As with any intense physical discipline, stretching is a vital part of the training cycle. It is also one of the most neglected practices for beginning athletes and can come back to haunt you down the road if overlooked. Like the warm up, stretching serves two main purposes, to prevent injury and improve range of motion. There are many other benefits and intricacies of stretching, but for the purpose of getting you started quickly and without too much confusion, we will focus on the highlights. Please keep in mind that this is a quick overview of stretching and its benefits for our parkour training. There is a link to a much more in depth article at the bottom of this post.
Stretching has the potential to prevent injury in multiple facets. Firstly, static stretches after exercise supports and aids in muscle recovery. If you instantly go from an intense workout or big, powerful parkour moves to sitting on the couch for three hours, your body doesn’t have a chance to let the muscles release from their previously active state. You will notice that the body will feel tense and stiff after doing this. On the other had, if you have a nice light stretching session after your workout, you’ll notice that the soreness isn’t as intense and it disappears more quickly.
The other main way that stretching prevents injury is by preparing it for more intense exercise. Before training sessions, dynamic stretching (this will be explained later in the article) aids in warming up the body and preparing the muscles and tendons for the rigors of training. You will notice after a dynamic stretching session that your body feels less stiff and restricted in your motion.
Range of Motion
When it comes to range of motion, stretching for parkour can benefit certain parkour moves. This is a difficult topic because everyone is naturally at a different level of flexibility and some people’s bodies are able to improve quickly, while others aren’t. I personally am not flexible and have to work at it constantly to see minor improvements. Even though, I have noticed the benefits of that tiny bit of extra flexibility and range of motion in my training.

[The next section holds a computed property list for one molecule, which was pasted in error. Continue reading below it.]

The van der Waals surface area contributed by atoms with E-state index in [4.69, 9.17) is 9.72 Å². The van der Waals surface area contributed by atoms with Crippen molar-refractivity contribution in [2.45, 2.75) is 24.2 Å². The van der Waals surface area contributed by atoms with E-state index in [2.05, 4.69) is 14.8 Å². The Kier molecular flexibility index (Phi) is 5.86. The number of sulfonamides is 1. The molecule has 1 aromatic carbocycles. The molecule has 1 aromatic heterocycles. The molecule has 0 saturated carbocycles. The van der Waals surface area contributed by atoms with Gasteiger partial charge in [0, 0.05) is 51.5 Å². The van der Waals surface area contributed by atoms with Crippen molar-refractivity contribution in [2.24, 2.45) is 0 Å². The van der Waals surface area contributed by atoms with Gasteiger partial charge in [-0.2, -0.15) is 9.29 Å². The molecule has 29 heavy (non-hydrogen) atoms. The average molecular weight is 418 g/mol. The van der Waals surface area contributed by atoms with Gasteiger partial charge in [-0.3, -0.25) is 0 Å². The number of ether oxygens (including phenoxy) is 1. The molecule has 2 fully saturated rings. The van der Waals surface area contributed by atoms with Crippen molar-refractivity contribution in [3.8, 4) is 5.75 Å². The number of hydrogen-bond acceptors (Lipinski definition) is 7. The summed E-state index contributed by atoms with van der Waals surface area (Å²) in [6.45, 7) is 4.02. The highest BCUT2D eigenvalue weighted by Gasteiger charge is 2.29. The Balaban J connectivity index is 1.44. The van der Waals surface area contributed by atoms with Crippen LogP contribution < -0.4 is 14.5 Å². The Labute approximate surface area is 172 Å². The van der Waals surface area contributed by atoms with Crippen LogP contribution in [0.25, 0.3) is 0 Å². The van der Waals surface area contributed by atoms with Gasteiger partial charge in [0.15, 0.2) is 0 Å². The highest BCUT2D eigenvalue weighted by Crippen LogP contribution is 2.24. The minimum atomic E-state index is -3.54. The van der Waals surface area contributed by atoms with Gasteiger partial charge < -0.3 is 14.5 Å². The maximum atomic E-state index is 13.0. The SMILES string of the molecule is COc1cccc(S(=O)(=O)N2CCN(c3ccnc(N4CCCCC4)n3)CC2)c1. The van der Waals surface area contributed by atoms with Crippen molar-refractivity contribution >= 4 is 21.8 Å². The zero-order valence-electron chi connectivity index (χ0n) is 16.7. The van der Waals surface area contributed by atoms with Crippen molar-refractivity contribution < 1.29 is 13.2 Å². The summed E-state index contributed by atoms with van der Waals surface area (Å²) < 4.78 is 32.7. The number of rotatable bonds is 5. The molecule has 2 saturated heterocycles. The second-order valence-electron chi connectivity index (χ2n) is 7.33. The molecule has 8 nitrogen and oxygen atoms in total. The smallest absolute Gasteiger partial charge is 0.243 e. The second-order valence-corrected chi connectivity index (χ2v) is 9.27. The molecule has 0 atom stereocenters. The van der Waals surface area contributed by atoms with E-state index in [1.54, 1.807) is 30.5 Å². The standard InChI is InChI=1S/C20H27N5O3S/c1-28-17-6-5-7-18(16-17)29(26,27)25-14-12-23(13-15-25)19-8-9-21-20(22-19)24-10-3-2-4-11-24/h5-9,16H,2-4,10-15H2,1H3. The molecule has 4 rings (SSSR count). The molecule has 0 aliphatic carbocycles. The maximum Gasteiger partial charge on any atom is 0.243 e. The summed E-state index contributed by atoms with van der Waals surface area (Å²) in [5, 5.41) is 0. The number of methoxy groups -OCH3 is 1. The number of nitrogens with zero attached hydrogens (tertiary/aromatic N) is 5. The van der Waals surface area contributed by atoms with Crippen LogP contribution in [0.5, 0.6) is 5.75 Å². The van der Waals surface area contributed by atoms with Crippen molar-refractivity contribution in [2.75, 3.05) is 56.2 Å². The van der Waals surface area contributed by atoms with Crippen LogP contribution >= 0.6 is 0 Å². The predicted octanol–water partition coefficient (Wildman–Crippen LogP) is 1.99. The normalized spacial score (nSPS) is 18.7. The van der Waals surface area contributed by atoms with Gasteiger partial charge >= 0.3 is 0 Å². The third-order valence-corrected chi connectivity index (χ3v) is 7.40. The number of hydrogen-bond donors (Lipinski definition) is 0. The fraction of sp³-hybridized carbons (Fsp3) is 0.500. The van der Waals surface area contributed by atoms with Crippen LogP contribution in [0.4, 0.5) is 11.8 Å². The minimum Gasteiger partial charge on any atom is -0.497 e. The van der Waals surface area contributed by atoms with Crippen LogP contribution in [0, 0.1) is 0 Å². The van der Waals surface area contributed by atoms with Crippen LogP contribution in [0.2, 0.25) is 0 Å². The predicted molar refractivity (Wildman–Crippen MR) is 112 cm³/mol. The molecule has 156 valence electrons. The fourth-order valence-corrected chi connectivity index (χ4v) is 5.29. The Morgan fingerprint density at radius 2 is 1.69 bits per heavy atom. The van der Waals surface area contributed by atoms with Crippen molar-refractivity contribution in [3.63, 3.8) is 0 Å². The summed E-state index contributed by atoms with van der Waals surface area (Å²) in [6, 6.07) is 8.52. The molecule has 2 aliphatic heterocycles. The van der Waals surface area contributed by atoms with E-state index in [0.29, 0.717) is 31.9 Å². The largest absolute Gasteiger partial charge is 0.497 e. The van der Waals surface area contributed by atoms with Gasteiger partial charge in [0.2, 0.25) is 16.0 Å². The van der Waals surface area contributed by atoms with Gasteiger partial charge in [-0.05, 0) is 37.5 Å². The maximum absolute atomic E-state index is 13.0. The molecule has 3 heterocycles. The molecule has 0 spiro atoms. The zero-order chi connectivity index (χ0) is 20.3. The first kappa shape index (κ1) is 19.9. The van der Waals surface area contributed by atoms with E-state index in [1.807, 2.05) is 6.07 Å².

Range of motion is the amount of free movement in your joints. This is directly related to flexibility, and generally the more range of motion you have, the more freely you can move. You know those big bodybuilding guys that can’t scratch their back? They have very poor range of motion while on the other hand, contortionists have incredible, and perhaps too much, range of motion. We want to improve our range of motion to improve our parkour and prevent injury.
When to Stretch
It is widely agreed that stretching improves athletic performance and that when you stretch significantly impacts its effectiveness. Generally, stretching is more effective when the muscles are warm and you will notice when you are stiff and sore, you are less flexible. There are two major types of stretching that we will cover and use in our parkour practice, static and dynamic stretches.
A static stretch is the type of stretching that you are most likely to be familiar with. This type of stretching is performed when the body is at rest while dynamic stretching using momentum to stretch the muscles while in motion. For example, sitting on the ground and reaching for your toes is static stretching while standing and trying to kick something over your head would be a dynamic stretch because you are using the momentum of your leg to swing it up past where you would normally be able to lift it.
In our parkour training, we will use both static and dynamic stretches for different purposes. We will use dynamic stretching during our warm up to help prepare our bodies and increase our range of motion. We will also employ static stretching after training sessions to cool the body down, increase flexibility and prevent injury.
For a much more in depth and analytical look at stretching for parkour, check out this resource: MUSE’s stretching article